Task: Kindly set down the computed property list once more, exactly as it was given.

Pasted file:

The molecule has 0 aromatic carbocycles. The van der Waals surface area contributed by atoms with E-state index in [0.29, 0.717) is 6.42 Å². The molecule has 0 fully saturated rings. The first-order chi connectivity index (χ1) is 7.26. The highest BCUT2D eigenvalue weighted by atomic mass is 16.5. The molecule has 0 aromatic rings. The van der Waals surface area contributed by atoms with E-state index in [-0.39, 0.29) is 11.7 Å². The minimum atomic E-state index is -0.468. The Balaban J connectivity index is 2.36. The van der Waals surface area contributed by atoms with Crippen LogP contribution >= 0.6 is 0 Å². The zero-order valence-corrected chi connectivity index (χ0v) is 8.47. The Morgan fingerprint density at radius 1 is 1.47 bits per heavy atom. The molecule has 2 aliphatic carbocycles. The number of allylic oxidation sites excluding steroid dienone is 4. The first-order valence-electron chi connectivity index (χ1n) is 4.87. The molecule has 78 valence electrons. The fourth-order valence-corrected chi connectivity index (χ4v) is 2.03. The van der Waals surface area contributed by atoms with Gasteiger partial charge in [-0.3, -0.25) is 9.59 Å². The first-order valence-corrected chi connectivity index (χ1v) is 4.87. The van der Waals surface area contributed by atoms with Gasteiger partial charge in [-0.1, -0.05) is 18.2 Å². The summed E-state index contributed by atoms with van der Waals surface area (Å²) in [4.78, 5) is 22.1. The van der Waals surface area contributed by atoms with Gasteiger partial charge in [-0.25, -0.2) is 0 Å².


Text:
The molecule has 0 aromatic carbocycles. The van der Waals surface area contributed by atoms with E-state index in [0.29, 0.717) is 6.42 Å². The molecule has 0 fully saturated rings. The first-order chi connectivity index (χ1) is 7.26. The highest BCUT2D eigenvalue weighted by atomic mass is 16.5. The molecule has 0 aromatic rings. The van der Waals surface area contributed by atoms with E-state index in [-0.39, 0.29) is 11.7 Å². The minimum atomic E-state index is -0.468. The Balaban J connectivity index is 2.36. The van der Waals surface area contributed by atoms with Crippen LogP contribution >= 0.6 is 0 Å². The zero-order valence-corrected chi connectivity index (χ0v) is 8.47. The Morgan fingerprint density at radius 1 is 1.47 bits per heavy atom. The molecule has 2 aliphatic carbocycles. The number of allylic oxidation sites excluding steroid dienone is 4. The first-order valence-electron chi connectivity index (χ1n) is 4.87. The molecule has 78 valence electrons. The fourth-order valence-corrected chi connectivity index (χ4v) is 2.03. The van der Waals surface area contributed by atoms with Gasteiger partial charge in [-0.3, -0.25) is 9.59 Å². The first-order valence-corrected chi connectivity index (χ1v) is 4.87. The van der Waals surface area contributed by atoms with Gasteiger partial charge in [-0.1, -0.05) is 18.2 Å². The summed E-state index contributed by atoms with van der Waals surface area (Å²) in [4.78, 5) is 22.1. The van der Waals surface area contributed by atoms with Gasteiger partial charge in [-0.25, -0.2) is 0 Å².